Ukulele plucking, strong singing and plenty of on-stage grooving earned Nathan Tarasko the 2016 Wellesley Idol title at the Wellesley Apple Butter and Cheese Festival on Saturday afternoon.
Tarasko performed both his songs accompanied on ukulele, which were Wrabel’s “Sideways” and Rick Astley’s “Never Gonna Give You Up.”
Rachel Regier sang Leonard Cohen’s “Hallelujah,” accompanying herself on piano, followed by KT Tunstall’s “Black Horse and the Cherry Tree.”
Nikki Metzger performed Rachel Platten’s “Fight Song” and Justin Timberlake’s “Can’t Stop the Feeling.”
Tarasko received $500 for his win, Regier received $300 for second place, and Metzger received $200 for third place. Metzger was also named fan favourite, which audience members voted on at the semi-finals. She received an additional $125 for that.
What came as a surprise to the finalists on Saturday afternoon was they’ll all receive studio time with Will Muir, where he will record and produce a single for each of them, free of charge. This is new this year to Wellesley Idol.
Muir operates The Sound Distillery in Kitchener and has worked with numerous artists, including 2013 Wellesley Idol winner Amy Rola.One of the four judges, Saibal Chakraburtty, spoke on behalf of the judging panel after they made their decision.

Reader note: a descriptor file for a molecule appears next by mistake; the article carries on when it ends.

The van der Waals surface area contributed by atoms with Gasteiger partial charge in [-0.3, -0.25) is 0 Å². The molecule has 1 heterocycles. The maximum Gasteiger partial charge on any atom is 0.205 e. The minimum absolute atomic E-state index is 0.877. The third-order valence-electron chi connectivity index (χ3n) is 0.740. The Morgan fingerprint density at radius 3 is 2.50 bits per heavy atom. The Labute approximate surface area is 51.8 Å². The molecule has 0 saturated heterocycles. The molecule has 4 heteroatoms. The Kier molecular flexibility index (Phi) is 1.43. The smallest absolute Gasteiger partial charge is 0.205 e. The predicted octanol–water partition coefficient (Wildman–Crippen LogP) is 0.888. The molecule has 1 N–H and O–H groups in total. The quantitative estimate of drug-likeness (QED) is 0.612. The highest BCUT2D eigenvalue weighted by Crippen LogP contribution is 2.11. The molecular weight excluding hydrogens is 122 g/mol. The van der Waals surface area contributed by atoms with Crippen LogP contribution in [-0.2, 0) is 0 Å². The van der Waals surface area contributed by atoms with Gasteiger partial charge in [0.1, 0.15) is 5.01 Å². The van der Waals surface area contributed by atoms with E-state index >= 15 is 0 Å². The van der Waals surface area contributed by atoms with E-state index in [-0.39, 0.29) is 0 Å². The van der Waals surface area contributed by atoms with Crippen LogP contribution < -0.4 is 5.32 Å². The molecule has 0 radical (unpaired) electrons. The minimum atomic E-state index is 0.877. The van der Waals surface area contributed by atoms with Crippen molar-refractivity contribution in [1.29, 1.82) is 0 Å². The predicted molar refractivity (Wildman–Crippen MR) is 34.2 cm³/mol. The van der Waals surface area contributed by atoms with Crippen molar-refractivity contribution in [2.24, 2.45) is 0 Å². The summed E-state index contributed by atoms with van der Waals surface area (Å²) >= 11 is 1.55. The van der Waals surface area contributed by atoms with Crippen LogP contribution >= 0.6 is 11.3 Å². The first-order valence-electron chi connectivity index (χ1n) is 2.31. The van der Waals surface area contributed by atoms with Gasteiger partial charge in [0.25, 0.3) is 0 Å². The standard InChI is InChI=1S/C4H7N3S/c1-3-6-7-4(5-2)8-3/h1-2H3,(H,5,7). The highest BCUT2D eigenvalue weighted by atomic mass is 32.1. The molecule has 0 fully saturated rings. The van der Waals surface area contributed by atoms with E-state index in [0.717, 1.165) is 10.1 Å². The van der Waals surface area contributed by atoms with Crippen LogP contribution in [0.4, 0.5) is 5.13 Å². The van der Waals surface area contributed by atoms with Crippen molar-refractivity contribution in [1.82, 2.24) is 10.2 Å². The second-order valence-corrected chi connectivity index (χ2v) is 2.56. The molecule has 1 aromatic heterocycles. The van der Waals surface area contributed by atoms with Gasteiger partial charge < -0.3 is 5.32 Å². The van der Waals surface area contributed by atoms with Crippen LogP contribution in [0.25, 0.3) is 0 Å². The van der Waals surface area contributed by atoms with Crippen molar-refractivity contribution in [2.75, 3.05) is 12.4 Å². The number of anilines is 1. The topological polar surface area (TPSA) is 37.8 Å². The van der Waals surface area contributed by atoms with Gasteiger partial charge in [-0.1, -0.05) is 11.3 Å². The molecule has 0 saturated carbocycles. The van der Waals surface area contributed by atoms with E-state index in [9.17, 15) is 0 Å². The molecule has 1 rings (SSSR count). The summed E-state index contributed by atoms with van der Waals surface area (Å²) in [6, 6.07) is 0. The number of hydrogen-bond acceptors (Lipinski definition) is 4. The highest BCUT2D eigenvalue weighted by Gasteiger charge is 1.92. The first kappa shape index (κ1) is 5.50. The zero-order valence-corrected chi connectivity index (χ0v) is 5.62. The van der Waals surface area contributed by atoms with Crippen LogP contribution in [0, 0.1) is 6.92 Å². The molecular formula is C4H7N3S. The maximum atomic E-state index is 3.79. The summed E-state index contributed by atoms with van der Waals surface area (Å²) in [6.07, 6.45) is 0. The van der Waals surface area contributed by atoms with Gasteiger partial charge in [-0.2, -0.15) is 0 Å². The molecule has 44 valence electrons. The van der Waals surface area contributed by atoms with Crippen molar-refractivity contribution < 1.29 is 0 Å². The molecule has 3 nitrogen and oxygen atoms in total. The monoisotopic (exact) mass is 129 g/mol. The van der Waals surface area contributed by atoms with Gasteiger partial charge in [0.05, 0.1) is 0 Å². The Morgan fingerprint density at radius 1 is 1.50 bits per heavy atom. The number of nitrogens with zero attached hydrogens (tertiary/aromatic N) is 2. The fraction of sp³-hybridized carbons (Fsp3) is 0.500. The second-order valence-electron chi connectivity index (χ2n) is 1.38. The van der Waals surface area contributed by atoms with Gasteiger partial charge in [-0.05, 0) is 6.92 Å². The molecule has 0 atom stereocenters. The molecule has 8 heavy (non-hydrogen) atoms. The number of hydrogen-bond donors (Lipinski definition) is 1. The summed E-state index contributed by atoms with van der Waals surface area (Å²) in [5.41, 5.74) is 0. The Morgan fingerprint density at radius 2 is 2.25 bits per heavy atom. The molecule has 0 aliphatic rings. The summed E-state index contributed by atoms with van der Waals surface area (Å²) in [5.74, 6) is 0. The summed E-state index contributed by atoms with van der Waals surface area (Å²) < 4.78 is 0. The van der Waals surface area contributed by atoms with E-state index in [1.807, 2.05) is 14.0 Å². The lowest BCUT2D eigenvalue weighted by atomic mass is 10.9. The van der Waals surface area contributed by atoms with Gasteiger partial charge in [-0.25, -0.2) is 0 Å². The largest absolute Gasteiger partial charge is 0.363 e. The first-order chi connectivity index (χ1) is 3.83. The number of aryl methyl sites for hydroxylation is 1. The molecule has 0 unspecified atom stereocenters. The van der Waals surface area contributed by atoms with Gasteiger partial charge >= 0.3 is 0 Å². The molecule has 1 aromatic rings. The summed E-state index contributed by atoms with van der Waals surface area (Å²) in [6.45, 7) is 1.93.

“This year it was really tough as a judge. We were just chatting about how this year we’ve seen a lot of confidence and talent on stage. And by this phase of Wellesley Idol you expect that, but also in subsequent tiers too. So if you were at the fall fair everyone was great. We had a really good group of singers this year, which as a judge makes it awesome because it’s enjoyable,” Chakraburtty said.Tim Louis, JP Sunga and Allister Bradley were the other three judges.
This year’s Wellesley Idol competition began back in May where singers performed one acapella and one accompanied song for the judges. From that group, eight were selected to move on to the semi-finals at the Wellesley-North Easthope Fall Fair on Sept. 13. They were further narrowed down to the three finalists who competed at the Wellesley ABC Festival.
“What we did this year for the first time is we also had workshops where we brought the singers in, we coached them one-on-one and we really saw all that teaching come to light,” Chakraburtty said.
That coaching led to more movement on stage and passion, which impressed all four judges.
“I’m sure in subsequent years you’re going to see a lot of great things coming from these three and of course the others that have participated,” Chakraburtty said.